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Can you trust anyone under 50? That was the question confronting the first generation of leaders at Washington, D.C.’s Finnegan, Henderson, Farabow, Garrett & Dunner about six years ago. Rather than overstay their welcome, they turned the firm over to a handful of up-and-coming partners and chose Thomas Jenkins, a quiet, 45-year-old patent attorney, to run the firm. “A lot of first-generation managements hang around too long,” recalls Larry O’Rourke, 64, the current head of the Palo Alto, Calif. office. “We wanted to tap into the new guard’s energy while we were still spry enough to help them along.” In 1965, Mark Finnegan and Douglas Henderson fled Washington, D.C.’s Irons, Birch, Swindler & McKee to set up an intellectual property firm. The firm grew quickly under the pair, and did well even after Finnegan’s death in 1979. So the 1996 wholesale power shift was risky — made even riskier by the young partners’ earliest moves. They opened offices in Palo Alto, Atlanta, Tokyo, and Brussels. And they supplemented their portfolio of Old Economy patent, trademark, and copyright work by branching into growth areas like high tech IP, patent interference, and international trade. In the old days, “the place was much less democratic, like a lot of smaller firms used to be,” says Robert Yoches, 48, a partner. Yoches credits the old guard for sensing the need for new blood. “It was expertly handled at the time,” he says, “and it’s paid off well for the firm.” How well? Since 1996, the firm has grown from 150 to 260 lawyers, eclipsing New York’s Fish & Neave and Kenyon & Kenyon as the largest IP specialty firm in the nation. According to The American Lawyer‘s recent listing of the 100 top-grossing law firms, the average Finnegan Henderson partners raked in close to $600,000 in 2000. And in IP Worldwide‘s accompanying survey, Fortune250 companies — including 3M Co., Eli Lilly and Co., Sun Microsystems, Inc., Nortel Networks Corp., American Home Products Corp., and L’Or�al Group — reported using Finnegan more than any other firm to handle their IP litigation and counseling work. AN APPELLATE STAR Jenkins gives a lot of credit to the firm’s appellate practice. Name partner Donald Dunner typically argues more cases a year at the Federal Circuit than any other lawyer in the country. Last year, he appeared eight times. “Dunner is the dean of the patent bar,” says Jon Grossman, a patent partner at Washington, D.C.’s Dickstein, Shapiro, Morin & Oshinsky. Due largely to Dunner, Finnegan Henderson has built a stellar reputation for appellate work. But the firm has had to overcome the perception that, in front of juries, its lawyers are as persuasive as, well, patent lawyers. In recent years, the firm has added Liam O’Grady, an assistant U.S. Attorney from the Eastern District of Virginia, sole practitioner John Lowe, and Gerald Ivey of New York-based Wilson, Elser, Moskowitz, Edelman & Dicker. Lowe’s tenure with the firm got off to a shaky start. He lost big trials on behalf of Xerox Corp. and Sony Corp. But both verdicts were later overturned. And he recently won two big patent infringement trials for Zeneca Inc. “They’ve worked hard at improving, and now their trial lawyers are as good as anyone’s,” says Richard Bauer, a patent lawyer in the Washington, D.C. office of Chicago’s Katten Muchin Zavis.Bauer’s comment notwithstanding, it’s become fashionable for large, general practice firms to disparage IP firms. These firms now leverage their strengths in other areas — like corporate and employment litigation — to lure top IP clients. And they’ve raided the IP firms for lawyers. Fish & Neave attorneys, including Palo Alto senior partner Edward Mullowney, have fled to New York’s Shearman & Sterling. Kenyon & Kenyon has lost lawyers, like senior partner Frank Pietriantonio, to San Francisco’s Cooley Godward. New York’s Pennie & Edmonds has been hit the hardest. The firm lost 38 attorneys in 2000 alone, several of them to big places like the Bay Area’s Cooley Godward and Chicago’s Winston & Strawn. The trend hasn’t yet caught up to Finnegan Henderson. “They’ve lost a couple of partners over the years,” says Dickstein’s Grossman, “but they haven’t had any wholesale departures.” But whether Finnegan Henderson can keep growing is an open question. “Firms that can truly offer one-stop shopping are catching up with the Finnegan Hendersons,” says Charles Garrison of Washington D.C.’s legal recruiting firm, Garrison & Sisson. If Jenkins feels threatened by the big firm menace, he doesn’t show it. Finnegan Henderson can throw as many bodies at huge cases as can a Kirkland & Ellis or Weil, Gotshal & Manges. “Our practice is deeper and broader than just about everyone else’s,” he says. The firm has no desire to sprout other departments. And that’s okay with some of the firm’s clients. “They’re great at what they do, and they have a remarkably deep bullpen,” says Egon Berg, an associate general counsel at American Home Products Corp. “Some general practice firms have good IP lawyers, but few have as many capable ones as Finnegan.” Two of those lawyers were slated to swap shoes on July 1. Christopher Foley, 47, a patent and trademark partner, will replace Jenkins as managing partner. His says his biggest jobs are to expand the firm’s regional offices and to “continue the path Tom set us on.” That is, until the next group of young partners have something else in mind. Statistics compiled by Jeni Gallagher.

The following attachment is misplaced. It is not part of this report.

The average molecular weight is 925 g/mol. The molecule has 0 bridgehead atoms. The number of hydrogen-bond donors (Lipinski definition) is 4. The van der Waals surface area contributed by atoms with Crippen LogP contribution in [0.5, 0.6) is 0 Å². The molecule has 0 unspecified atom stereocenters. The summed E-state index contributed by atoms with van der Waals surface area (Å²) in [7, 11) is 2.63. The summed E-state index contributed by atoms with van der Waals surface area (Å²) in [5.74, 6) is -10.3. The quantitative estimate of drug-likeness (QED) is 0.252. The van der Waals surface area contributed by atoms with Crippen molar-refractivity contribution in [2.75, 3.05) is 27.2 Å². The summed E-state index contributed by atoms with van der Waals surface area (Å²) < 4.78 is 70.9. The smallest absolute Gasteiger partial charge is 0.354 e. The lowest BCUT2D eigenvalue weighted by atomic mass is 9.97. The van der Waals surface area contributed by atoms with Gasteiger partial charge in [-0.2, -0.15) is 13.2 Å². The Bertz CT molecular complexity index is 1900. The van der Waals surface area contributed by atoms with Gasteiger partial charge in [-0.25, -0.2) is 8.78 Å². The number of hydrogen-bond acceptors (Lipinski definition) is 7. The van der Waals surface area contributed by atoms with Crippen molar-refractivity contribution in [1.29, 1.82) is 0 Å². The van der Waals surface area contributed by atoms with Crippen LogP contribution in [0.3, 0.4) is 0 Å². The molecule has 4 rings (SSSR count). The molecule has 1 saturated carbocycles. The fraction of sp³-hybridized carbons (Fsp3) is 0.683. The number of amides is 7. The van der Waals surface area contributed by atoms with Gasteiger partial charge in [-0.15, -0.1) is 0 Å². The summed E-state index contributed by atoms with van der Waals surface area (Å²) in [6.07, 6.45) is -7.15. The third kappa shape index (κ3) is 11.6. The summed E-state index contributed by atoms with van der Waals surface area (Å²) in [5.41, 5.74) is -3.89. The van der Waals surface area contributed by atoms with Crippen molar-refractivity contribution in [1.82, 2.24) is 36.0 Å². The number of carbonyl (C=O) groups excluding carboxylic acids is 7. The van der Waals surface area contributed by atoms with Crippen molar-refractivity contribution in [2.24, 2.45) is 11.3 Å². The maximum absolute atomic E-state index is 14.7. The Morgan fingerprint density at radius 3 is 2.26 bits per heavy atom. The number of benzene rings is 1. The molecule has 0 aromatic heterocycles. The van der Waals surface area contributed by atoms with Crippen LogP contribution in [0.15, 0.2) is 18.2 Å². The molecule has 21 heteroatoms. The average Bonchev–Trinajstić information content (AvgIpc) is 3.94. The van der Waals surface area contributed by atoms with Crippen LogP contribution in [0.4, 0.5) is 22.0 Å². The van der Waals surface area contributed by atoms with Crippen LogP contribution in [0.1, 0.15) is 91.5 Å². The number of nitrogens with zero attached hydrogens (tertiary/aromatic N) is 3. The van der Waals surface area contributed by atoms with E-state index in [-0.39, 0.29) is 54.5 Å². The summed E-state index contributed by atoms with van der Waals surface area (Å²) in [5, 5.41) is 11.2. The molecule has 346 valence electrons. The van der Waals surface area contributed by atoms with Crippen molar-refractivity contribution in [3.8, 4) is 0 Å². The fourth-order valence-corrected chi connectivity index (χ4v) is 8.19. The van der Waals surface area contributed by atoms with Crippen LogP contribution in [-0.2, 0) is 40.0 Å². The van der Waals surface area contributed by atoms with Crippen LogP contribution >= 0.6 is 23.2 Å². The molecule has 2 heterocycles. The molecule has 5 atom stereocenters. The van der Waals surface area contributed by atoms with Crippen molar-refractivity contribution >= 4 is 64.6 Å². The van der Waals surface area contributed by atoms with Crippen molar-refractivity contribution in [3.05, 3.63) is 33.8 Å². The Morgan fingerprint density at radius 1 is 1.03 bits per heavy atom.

Finnegan’s Force
American Home Products Corp.
Caterpillar Inc.
Eli Lilly and Co.
FedEx Corp.
Gateway Inc.
Georgia-Pacific Corp.
Hewlett-Packard Co.
Occidental Petroleum Corp.
PNC Financial Services Group Inc.
PPG Industries Inc.
Sun Microsystems Inc.
The Boeing Co.
The Coca-Cola Co.
Xerox Corp.

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